Mt Timpanogos is neither the highest nor the most prominent in Utah but it is certainly the most infamous summit of the state. It remains a favorite of both casual and hardcore hikers.
Classic view of Mt Timp's impressive head-wall and glacier
First view!
If we were to compile a list of the most well-known mountain of every state, it would not simply be a list of the tallest or most massive. Certainly the record-breakers of Mt Whitney, Mt Hood and Mt Rainier would make the list. But so would Mt Timpanogos, Mt Clark (NV), Mt Rushmore, Camel's Hump (VT), Stone Mountain (GA) and Lookout Mountain (TN). None are remarkable in terms of elevation compared to their state's highest mountains. Why the tallest mountain isn't necessarily the most famous is an interesting blend of lore and geography.

Mt Timpanogos is the second highest mountain in Utah's Wasatch range and not nearly as tall as the state highpoint of King's Peak. Nevertheless, its imposing ridge dominates the Wasatch Metro Area and is far more sought-after than nearby Mt Nebo. 

While this trail is probably the most heavily trekked in this part of the state, it is still considered strenuous. Starting at about 7,400' and topping out at 11,752' in 7 miles is no easy affair. Its an all day hike for just about every hiker. Water sources exist at the lower elevations but become scant after 9,000's.

It might not be evident on the topographic map, but the elevation gain of the trail is more like a staircase than a constant uphill. There aren't any flat sections but there's many sections of steep ascents and comparatively lighter elevation gain. The pace of the trail is somewhat modulated by this.
At the lower elevations
From the summit, looking down at the glacial basin
In the first mile, Scout Falls can be seen by taking a 100-yard detour. The falls are about 30 feet tall and are a nice spot for a break in the hiking. The trail continues a series of quick bursts of elevation and plateaus which offer panoramic vistas of the northern Wasatch summits near Park City. 

Imposing subsidiary summits dominate the skyline as the trail continues to switchback in a southerly direction. There isn't a single point on the trail where there isn't a magnificent view which is probably why it is so popular. Despite the crowds at the trailhead, the trail itself is long enough that the crowds quickly thin out and I was mostly alone on the trail. Saturdays are, of course, quite busy but any other day of the week makes the trail feel empty. 

From roughly 8,700' to 10,000' the trail gains steady elevation until the sharp summit of Mt Timp comes into view-
Mt Timp, striated with snow and rock, even in mid-September
The glacial basin below Mt Timp is about as scenic as the summit itself and it would not be unfortunate if this ended up being a turn-around point. Utah's only glacier is plainly visible off to the southeast as is a significant portion of the Wasatch Range. I stopped for lunch here and enjoyed breathing the crisp alpine air.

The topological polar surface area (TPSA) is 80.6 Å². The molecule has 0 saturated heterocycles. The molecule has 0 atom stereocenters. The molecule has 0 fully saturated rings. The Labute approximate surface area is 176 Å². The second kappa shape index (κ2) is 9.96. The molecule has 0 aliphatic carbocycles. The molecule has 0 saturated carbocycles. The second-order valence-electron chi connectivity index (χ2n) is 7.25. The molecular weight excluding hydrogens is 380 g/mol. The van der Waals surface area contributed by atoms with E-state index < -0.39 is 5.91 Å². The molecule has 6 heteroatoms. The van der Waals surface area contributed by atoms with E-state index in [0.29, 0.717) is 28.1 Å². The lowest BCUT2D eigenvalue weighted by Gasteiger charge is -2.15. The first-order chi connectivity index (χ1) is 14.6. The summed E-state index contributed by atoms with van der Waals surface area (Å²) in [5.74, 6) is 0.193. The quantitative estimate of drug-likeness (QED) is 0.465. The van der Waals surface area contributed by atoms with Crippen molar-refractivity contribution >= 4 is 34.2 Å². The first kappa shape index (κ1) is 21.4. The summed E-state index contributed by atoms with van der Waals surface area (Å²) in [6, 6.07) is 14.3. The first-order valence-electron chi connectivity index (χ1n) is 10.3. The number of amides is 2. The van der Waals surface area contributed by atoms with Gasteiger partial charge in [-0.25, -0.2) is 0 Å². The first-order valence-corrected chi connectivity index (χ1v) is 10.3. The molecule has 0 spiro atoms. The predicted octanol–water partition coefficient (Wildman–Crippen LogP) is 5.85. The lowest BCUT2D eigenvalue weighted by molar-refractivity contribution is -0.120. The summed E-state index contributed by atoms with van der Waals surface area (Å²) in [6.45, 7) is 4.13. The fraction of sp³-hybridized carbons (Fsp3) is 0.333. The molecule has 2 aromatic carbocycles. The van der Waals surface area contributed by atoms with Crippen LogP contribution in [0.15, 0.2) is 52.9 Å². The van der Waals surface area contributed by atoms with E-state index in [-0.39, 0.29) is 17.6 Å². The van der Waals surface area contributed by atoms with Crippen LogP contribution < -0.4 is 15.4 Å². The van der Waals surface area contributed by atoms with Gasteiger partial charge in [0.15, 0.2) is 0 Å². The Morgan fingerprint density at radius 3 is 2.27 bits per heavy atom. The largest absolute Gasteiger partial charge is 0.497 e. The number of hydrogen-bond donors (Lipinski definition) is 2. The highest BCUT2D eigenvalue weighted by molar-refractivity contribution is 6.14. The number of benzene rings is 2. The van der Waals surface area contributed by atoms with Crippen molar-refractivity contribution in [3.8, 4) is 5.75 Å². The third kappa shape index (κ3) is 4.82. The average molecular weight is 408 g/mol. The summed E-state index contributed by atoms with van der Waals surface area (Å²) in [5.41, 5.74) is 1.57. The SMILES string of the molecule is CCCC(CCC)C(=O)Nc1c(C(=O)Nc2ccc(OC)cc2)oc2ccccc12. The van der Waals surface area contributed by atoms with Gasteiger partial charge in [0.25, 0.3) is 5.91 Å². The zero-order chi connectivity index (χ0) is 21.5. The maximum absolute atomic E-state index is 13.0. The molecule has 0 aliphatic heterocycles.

A notch is visible separating Mt Timpanogos from the other northern summits and this is where the trail eventually leads. It continues to swtichback and climb the steep face of the ridgeline but its never more than a Class I hike. Another popular lunch spot is the notch itself which is at 11,000' and about 45 minutes away from the top. From here, the entire front range metro area is visible as well as Utah Lake. Its a fantastic albeit crowded spot. 
Plateau before the final push for the ridgeline

No shortage of views

Utah Lake and the Wasatch front metro area

The notch before the summit- a very popular resting point
The trail to the summit from the notch may be harrowing for some. Its exposed and on lose rock in some sections- I would recommend hiking poles here. There aren't any particularly cliffy sections but a slip could still be dangerous. Temptingly close, the summit is still a struggle to get to. Even for this experienced hiker, I found myself stopping often to catch my breath in the thin air. The trail gets congested towards the top as hikers slow down due to the strenuousness of the climb and tricky footwork. 

Finally at the top, there's a curious pyramidal shelter with a summit register. No fewer than two dozen people were at the summit on this fine, early-autumn Sunday and I'm sure it gets much more crowded on Saturdays. Nonetheless, the views were phenomenal, as expected. Its easy to appreciate the glory of Utah's most famous mountain at this point. Even I was a little squeamish looking down from the head-wall over the glacial basin. 

Despite the crowds, most other hikers were well behaved and respectful of the mountain. Other popular mountains I've hiked have had a higher ratio of totally oblivious day trippers; on this mountain, most people were pretty courteous. I made some new friends on the trail. 
Looking back towards the ridgeline
I liked this hike- normally I don't like ultra-popular hikes. But this was a long enough trail to keep out most of the riff-raff and challenging enough to keep me motivated. I would certainly hike it again when I'm back in Salt Lake City. The alternative route though aspen grove looks equally enjoyable. I wish I lived here!

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